Developed by Techno Soft and first published in 1989, Herzog Zwei is an early real-time strategy game, predating Dune II by three years. It is the sequel to Herzog on the MSX2 and it shares the same DNA as that game.
MUSHA is a well-liked Megadrive shooter, made by famed Japanese developer Compile. It is part of the Aleste series, but features a ‘mecha’-suited protagonist fighting against a super computer that has taken over the Earth, rather than a spaceship.
I have said previously on this blog that no system is complete without a version of Hudson Soft‘s Bomberman, and the Megadrive has one in the form of Mega Bomberman.
A relatively obscure Taito arcade game from 1989*, Fighting Hawk is a vertically-scrolling bullet hell shooter where you fly an A-10 ‘Tankbuster’ up the screen, fighting its way through waves of enemies and bosses.
Designed and programmed by Stavros Fasoulas in 1986, Sanxion is a classic side-scrolling C64 shoot ’em that is remembered for being challenging, and for also being a slick piece of coding.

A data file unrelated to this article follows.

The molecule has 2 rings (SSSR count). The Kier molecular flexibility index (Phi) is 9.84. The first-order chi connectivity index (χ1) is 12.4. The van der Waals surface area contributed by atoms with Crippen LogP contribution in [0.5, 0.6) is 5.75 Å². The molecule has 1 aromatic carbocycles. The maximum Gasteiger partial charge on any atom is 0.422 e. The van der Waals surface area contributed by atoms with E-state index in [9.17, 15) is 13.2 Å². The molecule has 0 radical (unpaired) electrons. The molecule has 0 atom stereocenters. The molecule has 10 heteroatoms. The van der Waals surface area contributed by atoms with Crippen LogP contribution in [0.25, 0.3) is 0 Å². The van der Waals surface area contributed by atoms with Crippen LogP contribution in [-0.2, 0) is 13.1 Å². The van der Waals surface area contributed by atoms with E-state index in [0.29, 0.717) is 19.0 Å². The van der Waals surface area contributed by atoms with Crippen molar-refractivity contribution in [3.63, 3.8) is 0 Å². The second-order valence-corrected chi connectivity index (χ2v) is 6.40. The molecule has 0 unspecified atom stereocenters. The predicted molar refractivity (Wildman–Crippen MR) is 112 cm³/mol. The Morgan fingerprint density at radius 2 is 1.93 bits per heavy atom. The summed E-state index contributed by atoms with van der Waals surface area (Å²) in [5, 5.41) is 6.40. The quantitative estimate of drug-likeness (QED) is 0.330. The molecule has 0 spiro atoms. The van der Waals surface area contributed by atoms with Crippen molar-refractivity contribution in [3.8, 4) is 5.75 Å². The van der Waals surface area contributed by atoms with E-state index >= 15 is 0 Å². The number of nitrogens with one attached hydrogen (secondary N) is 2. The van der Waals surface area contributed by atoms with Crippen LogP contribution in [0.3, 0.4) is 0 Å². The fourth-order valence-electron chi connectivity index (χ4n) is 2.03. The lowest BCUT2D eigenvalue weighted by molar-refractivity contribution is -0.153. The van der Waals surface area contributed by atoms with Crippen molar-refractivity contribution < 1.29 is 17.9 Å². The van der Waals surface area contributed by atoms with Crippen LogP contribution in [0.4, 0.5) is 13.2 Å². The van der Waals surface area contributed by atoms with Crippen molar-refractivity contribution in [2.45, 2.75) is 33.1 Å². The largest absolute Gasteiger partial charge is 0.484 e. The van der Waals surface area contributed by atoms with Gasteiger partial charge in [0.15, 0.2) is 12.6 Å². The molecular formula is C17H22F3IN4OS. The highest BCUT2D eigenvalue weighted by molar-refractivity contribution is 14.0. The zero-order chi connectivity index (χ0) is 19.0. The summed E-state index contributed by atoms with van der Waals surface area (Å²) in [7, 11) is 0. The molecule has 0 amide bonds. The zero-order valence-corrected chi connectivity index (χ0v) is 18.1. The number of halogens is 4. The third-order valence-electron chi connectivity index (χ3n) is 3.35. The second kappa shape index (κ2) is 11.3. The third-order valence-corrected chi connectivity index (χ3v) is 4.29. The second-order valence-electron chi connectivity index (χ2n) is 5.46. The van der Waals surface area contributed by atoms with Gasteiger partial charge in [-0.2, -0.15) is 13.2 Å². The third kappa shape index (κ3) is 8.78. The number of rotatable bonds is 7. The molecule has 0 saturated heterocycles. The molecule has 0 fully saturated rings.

It was also the very first game released by Thalamus, who went on to publish some of the best games in C64 history.
Thunder Blade is a single-player helicopter combat game that debuted in arcades in 1987, courtesy of Sega. It combines overhead shooting sections with third-person, ‘over-the-shoulder’ shooting sections and it features lots of impressive graphical scaling effects on the buildings and enemies.
Mercs is a classic arcade shooter from 1990. It was jointly developed by Sega and Capcom and features simultaneous three-player cooperative gameplay.
The Sprint series began in 1976 with Sprint 1 and Sprint 2 – not, as you may think, a first game and a sequel, but the “1” and “2” denotes the number of players who can play the game.
Sprint 1 had a single steering wheel, and Sprint 2 had a pair of steering wheels, and in each game players control their vehicles through a variety of overhead, black and white race tracks.
Wow… This is arguably the best modern remake of an old video game that I’ve ever seen!
This beautiful 2020 homebrew rendition of Ultimate‘s classic Spectrum game comes courtesy of three individuals: the code was written by Tomaz Kac of Nostalgia, the graphics were created by Steven Day (aka Ste), and the music by Saul Cross.
All three of them deserve some serious credit.
“After 37 years the C64 finally gets its own version of Atic Atac,” says Tomaz Kac, “I hope we did the game justice. We tried to make it very special, not just by getting as close to Spectrum version, but by expanding it quite a bit. We hope you like it!”